During July I had a very busy weekend including a 10cc concert, Farnborough airshow and Monty Python at the O2. 10cc was the unexpected highlight. Graham Gouldman is   the main surviving member and the concert was split into two halves. The first was an acoustic set of the songs he wrote for other artists, including many well known songs. The second half was a 10cc gig. A thoroughly enjoyable outside concert on a warm summer's evening. Farnborough was disappointing, not only because of the disabled parking fiasco but the airshow has become very stale.Only 3 fighter jets this year, too much dull stuff. Granted the Vulcan is stunning and the boys names are on the bomb bay doors, but who wants to see bruce dickinson fly around in a private jet or an avro anson. Where was the Draken, Viggen, B52. I think now the Russians don't come anymore it's a shame. Monty Python was good. Some of it failed to hit the mark but you can't fail to smile when they perform "Every sperm is Sacred" or "Sit on my face and tell me that you love me" And obviously the Parrot Sketch and the Lumberjack Song are among the hits. 

In August Tracy took the boys to Pembrokeshire with her family. It's the first holiday I haven't participated in but it's so complex to accommodate everything I need and we have a cruise booked next summer, so I really didn't mind. They had a great time with many activities that the boys loved. I went to the coast for a day trip with my mum and sister. It was perfect weather and we went to Worthing and Littlehampton. A lovely day out which I thoroughly enjoyed. However I discovered that 100 miles on twisting A-roads is the limit for one day! 

The last event of the summer was Wheels and Wings at Dunsfold Aerodrome. Tracy had advised them of my situation and they offered complementary VIP parking and access to the  covered veterans enclosure if it was raining. Totally opposite experience to Farnborough. The highlight of the show was the two remaining airworthy Lancaster bombers flying together. Although when the Vulcan is flying it always steals the show. 




 



Last week I went to hospital to get my peg feeding tube  changed. When the original tube was fitted 5 years ago, like my eyegaze computer, I didn't expect to survive long enough to need a replacement But with the tube starting to split I knew I had to bite the bullet. I knew the procedure would be very unpleasant because with my breathing so weak, any sedation could be dangerous. The appointment was at 8am which meant getting up at 6am. The idea of the early appointment was to do the procedure mid morning , so if I needed sedation they could monitor me during the afternoon, thus avoiding the dreaded overnight stay. But of course this is the NHS so the procedure didn't start until midday. The procedure was even more unpleasant than I expected and quite scary at a couple of points. In summary it was 15 minutes of choking and very difficult breathing while a 1cm endoscope was pushed down my throat and into the stomach twice,  to remove the old tube then fit another. So having had no sedation I expected to be on my way immediately. Of course this didn't happen, I was kept waiting until 5pm because the ward staff said I had to wait for test results. I only complied because I had overheard the surgeon say after the procedure that "he was a little tachy" which I know means tachycardia, so I thought they could be waiting for a second opinion. But of course they weren't, it was just the standard quote which actually means "we have no fucking clue what's happening". So 10 hours in hospital for a 15 minute procedure. It's like EVERY other hospital experience. Excellent clinical staff,  totally disorganised , chaotic and generally clueless ward staff. Anyway it's done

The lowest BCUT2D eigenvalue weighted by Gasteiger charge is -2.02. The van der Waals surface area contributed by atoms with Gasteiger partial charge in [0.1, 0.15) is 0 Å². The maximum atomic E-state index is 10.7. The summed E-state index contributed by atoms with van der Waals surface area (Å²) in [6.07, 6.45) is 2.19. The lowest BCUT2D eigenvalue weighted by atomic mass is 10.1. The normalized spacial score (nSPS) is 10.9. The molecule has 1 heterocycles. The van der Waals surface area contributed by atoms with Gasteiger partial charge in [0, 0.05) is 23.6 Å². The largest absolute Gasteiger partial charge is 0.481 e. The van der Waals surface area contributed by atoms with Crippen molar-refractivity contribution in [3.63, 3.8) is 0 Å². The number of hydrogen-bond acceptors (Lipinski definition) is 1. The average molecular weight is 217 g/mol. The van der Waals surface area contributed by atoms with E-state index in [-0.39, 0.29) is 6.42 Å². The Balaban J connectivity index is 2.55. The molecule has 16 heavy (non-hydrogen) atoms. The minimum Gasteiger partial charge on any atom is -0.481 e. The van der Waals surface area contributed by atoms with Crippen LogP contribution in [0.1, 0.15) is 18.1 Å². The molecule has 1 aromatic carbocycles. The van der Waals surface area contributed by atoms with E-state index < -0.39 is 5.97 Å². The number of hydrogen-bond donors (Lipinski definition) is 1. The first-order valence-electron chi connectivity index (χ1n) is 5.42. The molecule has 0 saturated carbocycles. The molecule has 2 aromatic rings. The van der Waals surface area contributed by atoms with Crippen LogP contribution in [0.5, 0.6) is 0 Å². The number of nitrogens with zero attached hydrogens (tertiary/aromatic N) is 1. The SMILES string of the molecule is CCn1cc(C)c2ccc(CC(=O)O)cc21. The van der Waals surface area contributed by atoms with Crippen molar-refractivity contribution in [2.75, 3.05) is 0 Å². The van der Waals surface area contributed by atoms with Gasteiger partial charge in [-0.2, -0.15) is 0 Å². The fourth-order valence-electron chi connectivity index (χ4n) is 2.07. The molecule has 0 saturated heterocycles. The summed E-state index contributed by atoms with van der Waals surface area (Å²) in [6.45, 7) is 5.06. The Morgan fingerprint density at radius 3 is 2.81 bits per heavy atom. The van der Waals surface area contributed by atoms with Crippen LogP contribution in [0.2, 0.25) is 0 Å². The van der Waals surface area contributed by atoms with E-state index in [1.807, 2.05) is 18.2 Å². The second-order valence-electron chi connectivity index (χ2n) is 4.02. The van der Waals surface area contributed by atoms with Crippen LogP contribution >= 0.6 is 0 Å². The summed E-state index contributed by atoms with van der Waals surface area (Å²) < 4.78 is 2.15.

Thursday, 21 August 2014

My Films

Well there's actually a lot to catch up with, but for now I want to tell you about the films I have been making. It started when I decided to make a film about living with MND to help others deal with all the equipment, and give them advice based on my 7 years experience. The film was made by Bernard Bushnell, a family friend of my fellow MND suffering friend, Liam. The 30 minute film took a day to shoot, but Bernard decided that a 2nd version with more of a focus on the impact of the disease on family life, would be a good showreel to further his film-making career. So I benefited from many more hours of his filming and editing time. And as a result we have a 20 minute documentary and Bernard has been successful in getting a shorter version on the BBC Fresh website. This could lead to a 60 minute full documentary on BBC3 next year.
Finally I was determined to make a 60 second version, with the view to getting it on TV as an ad campaign to raise awareness and funds. BUT the minimum cost of airtime for a realistic ad campaign is £25k. So if anyone knows of any organisations who could contribute a few grand, let me know.

This ALS Ice Bucket Challenge phenomenon has been unbelievable. When I watched celebrities participating in this challenge, I broke down into a sobbing mess. Because for the first time since receiving my death sentence diagnosis, I didn't feel forgotten and ignored by the world outside of my friends and family. This has been the single most important awareness and fundraising event for ALS and by god we need it.

The documentary on BBC Fresh goes live next Wednesday 27th August, the 20 minute documentary will be put online shortly after and my initial information film will be on the MNDA website soon. But here is the 60 second potential ad.